When you buy enough investment property you learn what to look into. While there are a number of things to consider, I find these 7 items will be a great help in making sound investment decisions.
Ask yourself before choosing an investment, “Is this the best location to purchase an investment property?”
I say it daily but it bears repeating, investment property is all about location. You should not look at any properties without first knowing you are looking in the best location. A location that has job growth, population growth and area that is undervalued can sustain growth and cash flow.
Here are the 7 questions you should ask before buying an investment property:
1. Does the area provide for low taxes and insurance rates?
Controllable expenses are paramount to sustainable investments. Markets with high insurance and or high tax rates cut into your cash flow. If they are high when you buy them they are more prone to sharper increases than areas with low rates. High insurance rates for example tend to be in more vulnerable areas and may be prone to tornados, hurricanes, etc.
2. Where is the path of progress?
Once you identify the best city for you, are you looking for property within the path of progress? In other words, which direction is the city growing? If the city is growing to the north corner because a new Toyota plant just opened, then all your commercial builders are adding strip malls and gas stations, etc..
Therefore, this is where jobs are heading and where everyone wants to be. If you purchase in the south end of town, you may lose your anticipated growth.
3. What is the walkability score?
This may be confusing but think of it this way, “What is nearby that would attract an end user to want to live here?”
If you are investing for future growth, you will have an exit strategy where you will sell a house to a retail buyer. This retail buyer will want shopping and movie theaters and schools nearby.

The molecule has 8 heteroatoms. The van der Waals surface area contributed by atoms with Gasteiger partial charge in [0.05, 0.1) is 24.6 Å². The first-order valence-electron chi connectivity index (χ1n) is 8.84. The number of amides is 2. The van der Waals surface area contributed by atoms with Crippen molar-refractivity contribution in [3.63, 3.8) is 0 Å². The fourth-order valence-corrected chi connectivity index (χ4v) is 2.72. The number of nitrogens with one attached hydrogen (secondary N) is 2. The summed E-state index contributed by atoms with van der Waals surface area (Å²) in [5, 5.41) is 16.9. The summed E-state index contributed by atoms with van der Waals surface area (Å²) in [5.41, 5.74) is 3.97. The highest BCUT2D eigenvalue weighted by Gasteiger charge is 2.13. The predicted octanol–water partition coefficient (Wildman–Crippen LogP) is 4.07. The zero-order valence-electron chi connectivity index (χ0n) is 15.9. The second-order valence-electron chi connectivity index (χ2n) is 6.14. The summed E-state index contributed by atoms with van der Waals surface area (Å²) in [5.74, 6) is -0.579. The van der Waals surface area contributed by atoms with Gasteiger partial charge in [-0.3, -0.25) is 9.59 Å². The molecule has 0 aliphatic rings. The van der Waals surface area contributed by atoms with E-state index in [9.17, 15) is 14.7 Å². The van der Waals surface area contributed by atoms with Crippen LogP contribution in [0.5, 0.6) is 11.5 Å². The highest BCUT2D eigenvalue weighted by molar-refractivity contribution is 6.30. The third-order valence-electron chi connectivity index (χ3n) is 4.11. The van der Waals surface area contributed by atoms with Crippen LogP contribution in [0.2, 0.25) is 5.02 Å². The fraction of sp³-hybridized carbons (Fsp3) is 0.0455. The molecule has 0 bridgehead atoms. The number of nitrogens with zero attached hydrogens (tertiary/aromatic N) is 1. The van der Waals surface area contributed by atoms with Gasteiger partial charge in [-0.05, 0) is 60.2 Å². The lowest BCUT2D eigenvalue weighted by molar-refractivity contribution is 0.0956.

When an end buyer has everything they want nearby, they are willing to pay full retail. To get the capital growth you are looking for, and to fully know your exit strategy is solid, it is imperative that you begin with the end in mind and consider all these factors.
4. Is this an undervalued market?
The U.S. as an average considers a house that you can buy and pay for with three years’ worth of income (based on median income) to be considered as a balanced market, or basically 33% of your annual income to pay for a house.
When you you can buy the median priced house for less than 33% of the median income it is considered an undervalued market and prone to higher growth potential.
5. Why do you consider this property be the best cash flow property?
OK, now you can look into the property itself: The structure, the condition and the shelf life of the roof and HVAC and all that stuff (yes, for purposeful investors this concern comes down further on the list.)
With all this considered does the property generate the cash flow you are looking for?
6. Do you have access to GREAT property management?
Every investor knows the return on investment is made or broken based on the property manager. You want to have options and want to interview the property management thoroughly. No second best is acceptable here. This is your financial portfolio, so choose wisely.
7. Baby Boomer and or millennial appeal?
The two largest segments of renters and buyers are the baby boomers and the millennials. Knowing what these two groups want and catering to their housing needs will help you to have a strong renting market as well as a strong execution of an exit strategy of selling to the retail buyer for top dollar when the market suggests it is time to sell.
The road to buying an investment property is, and should be, paved with many questions. Do the hard work before you invest – think location – and you will improve your chances of success.
For more information on real estate investing, contact the Equity Builders Group at 941-718-7761.